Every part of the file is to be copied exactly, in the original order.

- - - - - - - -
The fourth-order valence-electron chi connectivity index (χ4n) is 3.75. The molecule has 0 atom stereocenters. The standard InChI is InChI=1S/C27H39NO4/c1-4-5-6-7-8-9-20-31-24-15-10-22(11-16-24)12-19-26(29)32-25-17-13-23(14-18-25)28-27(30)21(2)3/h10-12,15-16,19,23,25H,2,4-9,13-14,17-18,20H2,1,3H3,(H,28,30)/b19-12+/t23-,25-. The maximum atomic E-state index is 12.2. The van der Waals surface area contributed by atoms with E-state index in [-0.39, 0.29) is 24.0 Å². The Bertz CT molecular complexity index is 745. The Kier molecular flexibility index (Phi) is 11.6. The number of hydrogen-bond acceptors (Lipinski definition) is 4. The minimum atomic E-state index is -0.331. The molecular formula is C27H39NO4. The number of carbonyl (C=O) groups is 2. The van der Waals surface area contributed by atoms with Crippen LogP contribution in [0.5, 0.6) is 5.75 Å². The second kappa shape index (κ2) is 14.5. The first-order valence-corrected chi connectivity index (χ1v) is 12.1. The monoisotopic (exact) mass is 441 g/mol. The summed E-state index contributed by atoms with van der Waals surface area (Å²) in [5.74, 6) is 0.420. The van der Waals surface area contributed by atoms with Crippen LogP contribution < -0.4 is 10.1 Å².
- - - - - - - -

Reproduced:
The fourth-order valence-electron chi connectivity index (χ4n) is 3.75. The molecule has 0 atom stereocenters. The standard InChI is InChI=1S/C27H39NO4/c1-4-5-6-7-8-9-20-31-24-15-10-22(11-16-24)12-19-26(29)32-25-17-13-23(14-18-25)28-27(30)21(2)3/h10-12,15-16,19,23,25H,2,4-9,13-14,17-18,20H2,1,3H3,(H,28,30)/b19-12+/t23-,25-. The maximum atomic E-state index is 12.2. The van der Waals surface area contributed by atoms with E-state index in [-0.39, 0.29) is 24.0 Å². The Bertz CT molecular complexity index is 745. The Kier molecular flexibility index (Phi) is 11.6. The number of hydrogen-bond acceptors (Lipinski definition) is 4. The minimum atomic E-state index is -0.331. The molecular formula is C27H39NO4. The number of carbonyl (C=O) groups is 2. The van der Waals surface area contributed by atoms with Crippen LogP contribution in [0.5, 0.6) is 5.75 Å². The second kappa shape index (κ2) is 14.5. The first-order valence-corrected chi connectivity index (χ1v) is 12.1. The monoisotopic (exact) mass is 441 g/mol. The summed E-state index contributed by atoms with van der Waals surface area (Å²) in [5.74, 6) is 0.420. The van der Waals surface area contributed by atoms with Crippen LogP contribution < -0.4 is 10.1 Å².